BMW would sell more if the 3 and 5 wagons were priced between the comparable sedan and X models.

      I hope they don’t do this. I’ve made my peace with a “no more BMW wagons” life!

      • 0 avatar
        Nick_515

        Noooo don’t say that. I upgraded from an Audi hatchback with the turbo motor to a BMW wagon with the inline six last year, and it’s been a revelation. i have never owned a sweeter car in my entire life. I’m petrified insurance will total it should I hit a deer. What else can one buy? Since I always procrastinate playing “what if i hit a deer” I’ve been looking at 335i grand turismos lately. they’re an odd duck, but i dig them.

  • avatar
    Fred

    I wonder if they see good demand for used BMW wagons and think they will transfer to new cars? I hope they realize that maybe it’s the price of a used cars that gets many enthusiasts going.

  • avatar

    Wagons are supposed to be practical vehicles but BMW wagons are the most impractical and overpriced vehicle you can imagine.

    • 0 avatar
      Greg Hamilton

      Practical cars are also supposed to be reliable, unfortunately BMW’s are not reliable.

    • 0 avatar
      NeilM

      Nonsense. My wife drove a BMW 525iT wagon for about 10 years. Excellent comfort and spaciousness, tons of cargo room, nice driving experience — great car.

      OTOH BMW, for inscrutable reasons of its own, chose to offer the wagon with the smallest (2.5 liter) six in the US market. The 540iT version is a hoot, but kinda thirsty.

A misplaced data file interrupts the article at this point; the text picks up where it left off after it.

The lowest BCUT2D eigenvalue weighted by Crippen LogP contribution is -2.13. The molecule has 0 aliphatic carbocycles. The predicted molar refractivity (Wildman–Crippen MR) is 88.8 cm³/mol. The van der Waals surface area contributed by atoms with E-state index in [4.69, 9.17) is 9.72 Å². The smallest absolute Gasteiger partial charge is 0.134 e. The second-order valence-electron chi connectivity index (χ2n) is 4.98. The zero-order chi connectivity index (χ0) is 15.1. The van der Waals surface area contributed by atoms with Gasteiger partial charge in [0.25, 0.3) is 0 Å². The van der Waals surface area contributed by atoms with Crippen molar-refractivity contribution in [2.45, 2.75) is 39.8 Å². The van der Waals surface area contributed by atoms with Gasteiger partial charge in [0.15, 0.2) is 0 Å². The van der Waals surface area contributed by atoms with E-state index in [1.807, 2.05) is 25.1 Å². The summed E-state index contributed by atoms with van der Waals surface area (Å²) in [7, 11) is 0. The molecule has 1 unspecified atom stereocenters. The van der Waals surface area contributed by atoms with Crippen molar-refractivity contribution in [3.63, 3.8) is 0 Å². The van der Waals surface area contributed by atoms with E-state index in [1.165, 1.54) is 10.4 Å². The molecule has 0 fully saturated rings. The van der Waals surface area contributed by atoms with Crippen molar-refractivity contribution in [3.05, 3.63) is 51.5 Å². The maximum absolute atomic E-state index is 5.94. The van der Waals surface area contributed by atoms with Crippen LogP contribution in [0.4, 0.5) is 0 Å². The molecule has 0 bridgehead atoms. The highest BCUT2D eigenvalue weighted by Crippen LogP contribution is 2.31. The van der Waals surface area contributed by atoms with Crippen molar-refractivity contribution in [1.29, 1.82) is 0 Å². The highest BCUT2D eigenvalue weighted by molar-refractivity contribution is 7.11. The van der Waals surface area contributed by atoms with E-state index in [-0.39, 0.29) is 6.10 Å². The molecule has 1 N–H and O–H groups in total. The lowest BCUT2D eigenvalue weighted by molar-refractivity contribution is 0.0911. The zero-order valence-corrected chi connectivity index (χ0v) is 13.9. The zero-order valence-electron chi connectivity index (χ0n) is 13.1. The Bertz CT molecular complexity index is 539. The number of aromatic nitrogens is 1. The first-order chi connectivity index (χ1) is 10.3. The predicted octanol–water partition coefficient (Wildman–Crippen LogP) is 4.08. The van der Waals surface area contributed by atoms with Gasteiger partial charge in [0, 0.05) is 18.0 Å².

There’s also been a cottage industry of people assembling M5 wagons…

  • avatar
    Rocket

    Yes, more wagons, please. Mainstream, luxury … whatever. Since Mazda doesn’t seem to mind low volume models, I’ve often thought they should offer the handsome 6 wagon here. Give it the 2.5T standard and optional AWD, and I’ll wager they’d move a few.

    • 0 avatar
      JimZ

      It amazes me that people keep claiming this over and over when the evidence is almost 100% to the contrary.

      When Adam Savage said “I reject your reality and substitute it with my own” he was *joking.*

      • 0 avatar
        Rocket

        I didn’t say it was going to happen, or even suggest it was a good idea financially for automakers to flood the market with wagons. I thought I made that clear by my “they might move a FEW” comment. Still, as a wagon lover myself, I’d like to have more choices. The 6 Wagon holds a lot of appeal for me, and since Mazda seems to be okay with relatively low volume models, it doesn’t seem far fetched for them to consider it.

  • avatar
    TS020

    An Alpina that competes with the Panamera hybrid would be lovely.

  • avatar
    PrincipalDan

    The back glass opens separately on the BMW wagon?

    Swoon…

    At this rate I’m just hoping there is a sedan left standing that I have lust for when my next automotive purchase rolls around.

  • avatar
    amca

    I’m a customer. I think what I really want is a Mercedes C-Wagon. A smaller wagon is the perfect city car.